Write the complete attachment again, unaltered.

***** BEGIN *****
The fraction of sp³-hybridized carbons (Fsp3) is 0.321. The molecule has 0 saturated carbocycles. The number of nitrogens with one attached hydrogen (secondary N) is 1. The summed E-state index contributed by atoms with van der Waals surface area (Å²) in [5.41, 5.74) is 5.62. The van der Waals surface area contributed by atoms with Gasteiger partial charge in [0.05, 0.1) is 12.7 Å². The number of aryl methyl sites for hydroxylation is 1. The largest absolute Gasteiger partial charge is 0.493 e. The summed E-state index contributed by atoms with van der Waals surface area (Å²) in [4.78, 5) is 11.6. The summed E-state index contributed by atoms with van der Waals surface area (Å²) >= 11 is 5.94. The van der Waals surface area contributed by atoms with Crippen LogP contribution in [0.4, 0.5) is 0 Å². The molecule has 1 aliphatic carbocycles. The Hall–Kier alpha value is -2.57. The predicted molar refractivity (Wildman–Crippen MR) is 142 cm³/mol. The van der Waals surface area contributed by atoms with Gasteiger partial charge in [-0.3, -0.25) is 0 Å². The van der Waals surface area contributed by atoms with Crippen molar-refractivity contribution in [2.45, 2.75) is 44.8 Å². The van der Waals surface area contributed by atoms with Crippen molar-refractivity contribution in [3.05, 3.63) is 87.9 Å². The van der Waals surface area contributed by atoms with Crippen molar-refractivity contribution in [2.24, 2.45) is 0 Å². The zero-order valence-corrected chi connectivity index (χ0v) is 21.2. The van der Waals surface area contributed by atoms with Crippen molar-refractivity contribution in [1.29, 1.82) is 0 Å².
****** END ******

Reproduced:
The fraction of sp³-hybridized carbons (Fsp3) is 0.321. The molecule has 0 saturated carbocycles. The number of nitrogens with one attached hydrogen (secondary N) is 1. The summed E-state index contributed by atoms with van der Waals surface area (Å²) in [5.41, 5.74) is 5.62. The van der Waals surface area contributed by atoms with Gasteiger partial charge in [0.05, 0.1) is 12.7 Å². The number of aryl methyl sites for hydroxylation is 1. The largest absolute Gasteiger partial charge is 0.493 e. The summed E-state index contributed by atoms with van der Waals surface area (Å²) in [4.78, 5) is 11.6. The summed E-state index contributed by atoms with van der Waals surface area (Å²) >= 11 is 5.94. The van der Waals surface area contributed by atoms with Crippen LogP contribution in [0.4, 0.5) is 0 Å². The molecule has 1 aliphatic carbocycles. The Hall–Kier alpha value is -2.57. The predicted molar refractivity (Wildman–Crippen MR) is 142 cm³/mol. The van der Waals surface area contributed by atoms with Gasteiger partial charge in [-0.3, -0.25) is 0 Å². The van der Waals surface area contributed by atoms with Crippen molar-refractivity contribution in [2.45, 2.75) is 44.8 Å². The van der Waals surface area contributed by atoms with Crippen molar-refractivity contribution in [3.05, 3.63) is 87.9 Å². The van der Waals surface area contributed by atoms with Crippen molar-refractivity contribution in [2.24, 2.45) is 0 Å². The zero-order valence-corrected chi connectivity index (χ0v) is 21.2. The van der Waals surface area contributed by atoms with Crippen molar-refractivity contribution in [1.29, 1.82) is 0 Å².